– And two different attempts to make us want to understand why and how it all happened
*This blog title “the war nobody won” is stolen from Stanley Karnow’s famous and controversial prologue in “Vietnam – a History.”
The recent launch of the Ken Burns/Lynn Novick 18-hour documentary on ‘THE VIETNAM WAR’ has prompted me to hole up quite a few Hanoi nights over the past month.
Subsequently, I added a 13 hour re-watch of the original ‘VIETNAM – A TELEVISION HISTORY’, done almost 35 years ago. It has been absolutely fascinating.
Both series are published by PBS, but very different in their approach to the war(s) in Vietnam. Burns/Novick are on a mission to captivate the viewers with a dramatic and well researched narrative, based on wartime footage (some it never seen before, I believe) and retrospective interviews with former combatants, peace activists, victims and relatives in Vietnam and in the US.
No doubt, it has been an enormous task to put this documentary together.
It is all spiced up with a continuous score of greatest hits from the US pop music charts during the war years. The narrator is intense and (melo)dramatic. The obvious ‘story-telling gimmicks’ seem a bit too much, but if you make it to the end, you will walk away feeling wiser on the war and its far reaching implications 40 years on.
However, one very big issue is strangely missing from the documentary: The legacy of the war, i.e. the long term effects of Agent Orange
and the enormous amounts of UXO’s, unexploded mines and bombs, which are still killing people in Vietnam as well as Cambodia and Laos, 40 years after the war. Apart from a single sentence on Agent Orange, the documentary completely ignores the terrible, lingering consequences for thousands of Vietnamese and US and other allied veterans, who ‘humped the boonies’ in the sprayed areas during the war.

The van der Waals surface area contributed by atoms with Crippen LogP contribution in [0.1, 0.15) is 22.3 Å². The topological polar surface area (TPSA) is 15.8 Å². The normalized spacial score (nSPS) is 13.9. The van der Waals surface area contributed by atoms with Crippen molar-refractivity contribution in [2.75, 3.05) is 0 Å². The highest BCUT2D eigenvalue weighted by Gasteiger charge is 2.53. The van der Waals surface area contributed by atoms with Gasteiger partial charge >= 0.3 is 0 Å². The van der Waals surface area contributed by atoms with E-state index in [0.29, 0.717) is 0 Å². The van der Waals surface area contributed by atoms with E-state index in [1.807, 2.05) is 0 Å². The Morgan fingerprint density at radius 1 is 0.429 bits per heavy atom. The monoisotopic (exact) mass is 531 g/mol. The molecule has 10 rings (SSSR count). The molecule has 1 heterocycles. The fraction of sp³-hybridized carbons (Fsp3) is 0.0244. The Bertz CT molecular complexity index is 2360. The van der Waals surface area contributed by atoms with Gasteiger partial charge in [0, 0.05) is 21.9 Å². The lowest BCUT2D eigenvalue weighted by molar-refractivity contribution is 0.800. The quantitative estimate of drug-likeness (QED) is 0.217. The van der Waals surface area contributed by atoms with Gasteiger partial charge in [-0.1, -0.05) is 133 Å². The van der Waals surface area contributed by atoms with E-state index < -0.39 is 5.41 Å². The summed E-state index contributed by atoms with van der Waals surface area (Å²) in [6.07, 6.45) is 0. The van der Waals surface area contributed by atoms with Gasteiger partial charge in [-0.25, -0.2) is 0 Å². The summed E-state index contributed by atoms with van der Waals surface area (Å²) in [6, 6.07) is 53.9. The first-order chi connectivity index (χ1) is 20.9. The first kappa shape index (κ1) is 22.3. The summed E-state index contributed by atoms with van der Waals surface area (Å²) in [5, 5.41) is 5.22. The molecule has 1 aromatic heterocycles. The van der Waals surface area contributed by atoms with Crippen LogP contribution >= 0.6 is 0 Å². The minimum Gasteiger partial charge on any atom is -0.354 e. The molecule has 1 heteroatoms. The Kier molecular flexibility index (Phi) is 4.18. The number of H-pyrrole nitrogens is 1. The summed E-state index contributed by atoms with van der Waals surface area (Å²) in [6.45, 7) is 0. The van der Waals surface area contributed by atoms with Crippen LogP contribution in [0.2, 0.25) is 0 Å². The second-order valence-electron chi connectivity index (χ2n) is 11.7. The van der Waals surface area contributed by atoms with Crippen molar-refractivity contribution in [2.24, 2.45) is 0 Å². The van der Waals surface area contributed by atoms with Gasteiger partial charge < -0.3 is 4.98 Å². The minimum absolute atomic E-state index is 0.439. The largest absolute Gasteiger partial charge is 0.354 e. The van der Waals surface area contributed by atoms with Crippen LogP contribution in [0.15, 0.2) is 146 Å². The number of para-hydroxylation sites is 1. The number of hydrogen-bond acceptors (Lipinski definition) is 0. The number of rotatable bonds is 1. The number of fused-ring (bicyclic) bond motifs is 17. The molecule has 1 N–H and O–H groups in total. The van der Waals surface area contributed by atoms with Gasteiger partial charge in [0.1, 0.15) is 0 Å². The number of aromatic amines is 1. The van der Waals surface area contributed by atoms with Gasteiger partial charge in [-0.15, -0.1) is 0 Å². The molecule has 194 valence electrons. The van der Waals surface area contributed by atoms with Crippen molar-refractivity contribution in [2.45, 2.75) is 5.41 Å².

Likewise, the efforts carried out by VN veterans to assist the Vietnamese with UXO clearance are also left out. One should think that initiatives like the Project Renew
would deserve attention in a new documentary on the war in Vietnam.
The story of the Hanoi Spy legend Pham Xuan An would have suited well with the other ‘human interest’ stories in the Burns/Novick documentary.
Considering the Burns/Novick fascination of ‘human interest’ stories, it is also surprising, that the role of the legendary Hanoi spy, Pham Xuan An is not mentioned at all.
Being a trusted advisor of the US Ambassadors and several senior military officers, An supplied the North Vietnamese and the Southern Insurgents with the vital intelligence to prepare for the 1968 Tet Mau Tan Offensive, the massive attack against more than 100 cities and other targets in the South.
An even managed to become bureau chief for Time Magazine and cleverly manipulated the foreign press corps in Saigon during daily informal chats at his favorite café. Only several years after the war, it was disclosed that Pham Xuan An was also a colonel in Hanoi’s military intelligence apparatus.
It also surprising that Burns/Novick refrain from bringing post-war revelations into focus. On example: They are spending quite a bit of airtime on the1968 My Lai massacre without bringing this horrendous act into perspective. Once again, we get the hero-and-villain story about Lieutenant William Calley, who ordered the killings, and the courageous helicopter pilot, who managed to stop the massacre after 504 old men, women and children had been killed.
Why not tell the bigger story about, what really went on in Quan Ngai province, when Tiger Force was let loose in a year-long killing spree in ‘enemy villages’, and how Pentagon bureaucrats, led by Donald Rumsfeld, subsequently sabotaged the Army’s own investigations and covered up the atrocities. The incredibly story is well documented in yet another fine piece of Pulitzer-winning journalism, and subsequently this book: